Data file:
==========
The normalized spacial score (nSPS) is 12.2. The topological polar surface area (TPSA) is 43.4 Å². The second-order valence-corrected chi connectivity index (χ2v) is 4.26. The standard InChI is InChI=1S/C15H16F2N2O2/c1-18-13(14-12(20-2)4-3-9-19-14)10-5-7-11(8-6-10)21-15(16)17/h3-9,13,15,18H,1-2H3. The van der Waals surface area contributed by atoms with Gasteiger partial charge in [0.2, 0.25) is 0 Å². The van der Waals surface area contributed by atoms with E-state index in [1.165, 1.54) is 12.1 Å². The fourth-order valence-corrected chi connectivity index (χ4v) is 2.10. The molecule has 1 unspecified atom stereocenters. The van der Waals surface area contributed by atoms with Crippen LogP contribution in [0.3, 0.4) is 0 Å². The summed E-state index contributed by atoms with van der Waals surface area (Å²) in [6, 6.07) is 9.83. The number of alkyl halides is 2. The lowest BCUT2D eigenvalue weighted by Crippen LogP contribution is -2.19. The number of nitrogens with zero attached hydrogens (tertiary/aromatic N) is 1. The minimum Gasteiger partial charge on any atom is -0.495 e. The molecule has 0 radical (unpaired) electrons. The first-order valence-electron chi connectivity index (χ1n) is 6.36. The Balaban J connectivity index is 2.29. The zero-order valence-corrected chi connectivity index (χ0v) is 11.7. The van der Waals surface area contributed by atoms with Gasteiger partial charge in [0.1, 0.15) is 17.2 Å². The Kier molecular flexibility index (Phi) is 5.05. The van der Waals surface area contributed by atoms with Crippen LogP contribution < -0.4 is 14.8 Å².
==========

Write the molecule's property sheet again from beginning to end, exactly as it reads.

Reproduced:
The normalized spacial score (nSPS) is 12.2. The topological polar surface area (TPSA) is 43.4 Å². The second-order valence-corrected chi connectivity index (χ2v) is 4.26. The standard InChI is InChI=1S/C15H16F2N2O2/c1-18-13(14-12(20-2)4-3-9-19-14)10-5-7-11(8-6-10)21-15(16)17/h3-9,13,15,18H,1-2H3. The van der Waals surface area contributed by atoms with Gasteiger partial charge in [0.2, 0.25) is 0 Å². The van der Waals surface area contributed by atoms with E-state index in [1.165, 1.54) is 12.1 Å². The fourth-order valence-corrected chi connectivity index (χ4v) is 2.10. The molecule has 1 unspecified atom stereocenters. The van der Waals surface area contributed by atoms with Crippen LogP contribution in [0.3, 0.4) is 0 Å². The summed E-state index contributed by atoms with van der Waals surface area (Å²) in [6, 6.07) is 9.83. The number of alkyl halides is 2. The lowest BCUT2D eigenvalue weighted by Crippen LogP contribution is -2.19. The number of nitrogens with zero attached hydrogens (tertiary/aromatic N) is 1. The minimum Gasteiger partial charge on any atom is -0.495 e. The molecule has 0 radical (unpaired) electrons. The first-order valence-electron chi connectivity index (χ1n) is 6.36. The Balaban J connectivity index is 2.29. The zero-order valence-corrected chi connectivity index (χ0v) is 11.7. The van der Waals surface area contributed by atoms with Gasteiger partial charge in [0.1, 0.15) is 17.2 Å². The Kier molecular flexibility index (Phi) is 5.05. The van der Waals surface area contributed by atoms with Crippen LogP contribution < -0.4 is 14.8 Å².